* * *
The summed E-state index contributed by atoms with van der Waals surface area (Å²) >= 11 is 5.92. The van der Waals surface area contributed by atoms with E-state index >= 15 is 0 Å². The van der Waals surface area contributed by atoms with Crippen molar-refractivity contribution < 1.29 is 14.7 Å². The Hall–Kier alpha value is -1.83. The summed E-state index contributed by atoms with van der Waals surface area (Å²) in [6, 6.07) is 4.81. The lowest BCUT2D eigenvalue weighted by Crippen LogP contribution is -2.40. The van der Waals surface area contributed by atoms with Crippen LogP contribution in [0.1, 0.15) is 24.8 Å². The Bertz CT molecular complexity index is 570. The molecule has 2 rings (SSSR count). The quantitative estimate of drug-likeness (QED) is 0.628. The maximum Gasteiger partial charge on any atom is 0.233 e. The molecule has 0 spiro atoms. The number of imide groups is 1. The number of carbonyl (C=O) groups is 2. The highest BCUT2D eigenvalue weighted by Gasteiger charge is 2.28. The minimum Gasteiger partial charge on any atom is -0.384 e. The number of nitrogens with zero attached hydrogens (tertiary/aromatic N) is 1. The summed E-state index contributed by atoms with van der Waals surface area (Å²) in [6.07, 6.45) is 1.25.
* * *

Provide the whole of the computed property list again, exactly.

The summed E-state index contributed by atoms with van der Waals surface area (Å²) >= 11 is 5.92. The van der Waals surface area contributed by atoms with E-state index >= 15 is 0 Å². The van der Waals surface area contributed by atoms with Crippen molar-refractivity contribution < 1.29 is 14.7 Å². The Hall–Kier alpha value is -1.83. The summed E-state index contributed by atoms with van der Waals surface area (Å²) in [6, 6.07) is 4.81. The lowest BCUT2D eigenvalue weighted by Crippen LogP contribution is -2.40. The van der Waals surface area contributed by atoms with Crippen LogP contribution in [0.1, 0.15) is 24.8 Å². The Bertz CT molecular complexity index is 570. The molecule has 2 rings (SSSR count). The quantitative estimate of drug-likeness (QED) is 0.628. The maximum Gasteiger partial charge on any atom is 0.233 e. The molecule has 0 spiro atoms. The number of imide groups is 1. The number of carbonyl (C=O) groups is 2. The highest BCUT2D eigenvalue weighted by Gasteiger charge is 2.28. The minimum Gasteiger partial charge on any atom is -0.384 e. The number of nitrogens with zero attached hydrogens (tertiary/aromatic N) is 1. The summed E-state index contributed by atoms with van der Waals surface area (Å²) in [6.07, 6.45) is 1.25.